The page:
Groundbreaking research reveals that heart disease was more prevalent in early humans than first thought.
HOUSTON — Ancient mummies provide valuable insight into the lives of our ancestors, and now new research shows that cholesterol and heart disease may have plagued early societies as much as humans today. An analysis of mummified remains performed at the University of Texas Health Science Center reveals that the arteries of people living during the late Chincorro era were much more clogged than originally thought.
“I wanted to see if heart disease is a modern-day problem. It appears to have been a problem for a very long time,” says lead author and assistant professor of cardiovascular medicine Dr. Mohammad Madjid, in a media release.
Previously, whenever researchers would analyze the hearts or arteries of mummified remains, a CT scan was used. However, these scans are only able to identify accumulated calcium, not cholesterol. That’s what makes this study so groundbreaking; Madjid and his team are the first researchers ever to use an imaging technique (near-infrared spectroscopy) that detects cholesterol on ancient mummies.
“A catheter is placed on the sample and it sends out signals. The signals bounce off the tissue and come back. You can tell the difference between various tissue components because each has a unique molecular signature like a fingerprint,” Madjid says, explaining the imaging process.
Analyzed samples came from the mummified arterial tissue of three men and two women, believed to be between the ages of 18-60 years old when they died. Regarding cause of death, three of the five appear to have died from pneumonia, one of renal failure, and one from an unknown cause. A majority (four of the five) of the mummies were from South America, and one was from the Middle East. All five are believed to have lived between 2000 B.C. and 350-1000 A.D.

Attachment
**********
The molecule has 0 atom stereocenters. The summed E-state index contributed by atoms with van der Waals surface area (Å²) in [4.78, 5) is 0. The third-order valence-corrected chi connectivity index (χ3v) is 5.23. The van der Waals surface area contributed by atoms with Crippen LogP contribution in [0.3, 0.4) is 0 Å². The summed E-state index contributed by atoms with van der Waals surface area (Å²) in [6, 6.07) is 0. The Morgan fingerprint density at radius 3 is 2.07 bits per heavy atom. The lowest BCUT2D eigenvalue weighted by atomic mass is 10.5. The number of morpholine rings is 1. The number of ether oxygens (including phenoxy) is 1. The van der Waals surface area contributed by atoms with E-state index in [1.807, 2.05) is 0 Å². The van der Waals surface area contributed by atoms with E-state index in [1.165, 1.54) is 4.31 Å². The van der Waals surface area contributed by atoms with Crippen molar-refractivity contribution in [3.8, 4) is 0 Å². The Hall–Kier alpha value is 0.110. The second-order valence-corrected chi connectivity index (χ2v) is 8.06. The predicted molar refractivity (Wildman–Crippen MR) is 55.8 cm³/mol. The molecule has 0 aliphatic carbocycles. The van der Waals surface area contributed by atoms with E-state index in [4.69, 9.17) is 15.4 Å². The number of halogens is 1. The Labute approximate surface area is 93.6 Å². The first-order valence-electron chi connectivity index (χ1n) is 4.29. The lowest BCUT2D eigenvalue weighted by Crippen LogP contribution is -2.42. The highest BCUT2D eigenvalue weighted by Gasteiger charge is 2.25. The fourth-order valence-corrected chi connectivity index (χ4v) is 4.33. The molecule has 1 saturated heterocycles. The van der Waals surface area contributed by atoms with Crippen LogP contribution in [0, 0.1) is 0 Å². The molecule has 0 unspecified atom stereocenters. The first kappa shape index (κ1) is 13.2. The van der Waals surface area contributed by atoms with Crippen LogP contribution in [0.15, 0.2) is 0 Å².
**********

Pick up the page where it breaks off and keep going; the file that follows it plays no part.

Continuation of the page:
The arterial disease detected in the samples is atherosclerosis, a result of cholesterol plaque buildup in arteries. Atherosclerosis impedes the flow of oxygen-rich blood throughout the body, and is known to cause heart attacks.
Atherosclerosis is associated with cholesterol buildup during its early stages, while calcium buildup is a hallmark of the disease during its later stages. With this in mind, Madjd says that previous analysis methods only relying on identifying calcium were only capturing about half the scope of the disease’s likely prevalence among ancient peoples.
As far as what was causing such excessive cholesterol plaque buildup among people living during this time period, researchers listed factors such as smoke from fire pits, viral and bacterial infections left untreated, and bad genes.
It was also noted that plaque buildup was present in samples believed to have been taken from people who died at a young age.
Moving forward, Madjid wants to continue investigating ancient mummies in order to determine just how widespread heart disease was among early humans.
“Noninvasive near-infrared spectroscopy is a promising technique for studying ancient mummies of various cultures to gain insight into the origins of atherosclerosis,” the authors conclude.
The study is published in the American Heart Journal.